The first season of "Pushing Daisies" was a critical darling with a strong cult following. While the ratings did appear to be softening by the time the writers' strike was all but a certainty, back in the fall of 2007, the show was still outperforming everyone's expectations. Then the strike actually happened, and someone made the brilliant decision to take the show off the air until the fall of 2008.
The inevitable happened. The show returned to much lower ratings and much less buzz. Instead of being a fresh of fresh air in the middle of a strike-ridden spring, the show was buried in the noise of new shows and a heavy volume of returning favorites. And for a lot of viewers, the show had seen its short but sweet day.
Perhaps the producers felt that a deeper set of story arcs would be the way to draw in viewers and keep them interested. Whatever the reason, the beginning of the second season seemed to be too mired in setting up longer stories to be paid off later in the season (or perhaps beyond). Considering that it was easy to predict that "Pushing Daisies" would struggle to regain its momentum, an opinion shared by much of its own fandom, planning on the time and audience for long-term story arcs was probably not the best move.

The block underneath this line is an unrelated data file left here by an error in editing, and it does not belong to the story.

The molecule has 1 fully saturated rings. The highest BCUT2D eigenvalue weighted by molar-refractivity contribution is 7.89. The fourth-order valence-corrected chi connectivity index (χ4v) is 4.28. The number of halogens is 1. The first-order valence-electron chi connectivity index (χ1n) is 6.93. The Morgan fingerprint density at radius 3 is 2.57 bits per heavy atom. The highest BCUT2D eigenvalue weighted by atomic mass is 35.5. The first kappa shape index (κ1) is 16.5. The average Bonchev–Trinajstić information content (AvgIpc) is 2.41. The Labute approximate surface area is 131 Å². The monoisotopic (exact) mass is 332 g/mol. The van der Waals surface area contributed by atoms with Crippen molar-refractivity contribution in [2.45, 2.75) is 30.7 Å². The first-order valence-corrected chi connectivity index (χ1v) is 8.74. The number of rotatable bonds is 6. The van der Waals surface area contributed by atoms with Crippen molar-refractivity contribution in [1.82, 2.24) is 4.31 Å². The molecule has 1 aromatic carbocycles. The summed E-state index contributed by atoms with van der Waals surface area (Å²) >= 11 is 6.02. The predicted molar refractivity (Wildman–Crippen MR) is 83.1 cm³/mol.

The ardent fans are suffering from the consequences now. The season was cut short after 10 episodes, and it was only by luck of the draw and contractual obligation that the remaining 3 episodes have been aired (currently in June 2009). Bryan Fuller, the showrunner and main executive producer for the show, has already admitted that one of the main plot threads will remain unresolved, thanks to the cancellation.
That is unfortunate, because the series still had legs. Despite a rough start to the second season, owing to the long gap between seasons, the show was still going strong creatively. The concept hadn't played itself out, and it was still like nothing else on television. And just like its forebears ("Wonderfalls" and "Dead Like Me"), the series will likely grow an ever larger devoted following in the years to come, on DVD or digital distribution.
If there is one problem with this season, it's the fact that it is incomplete. Story elements that would have been paid off over time will, in retrospect, feel out of place. Experience shows that even currently devoted fans will begin to lose perspective over time, and these loose ends will become more and more grating. Fans who come to the series years from now will bemoan how the writers screwed up by not ending the show with proper resolution. (It is, sadly, a familiar situation.)
It will come to no surprise to fans of the show that the second season of "Pushing Daisies" earned a Critical Myth Rating of 7.7. This is well above average and only slightly lower than the rating for the first season (which had the benefit of including the near-perfect pilot episode). As a result, the series itself earns a similar total rating, which is well-deserved. "Pushing Daisies" was one of the most unique shows in recent memory, and it deserved better from its studio and its network. The show will always be remembered as one of the many unfortunate victims of the writers' strike of 2008.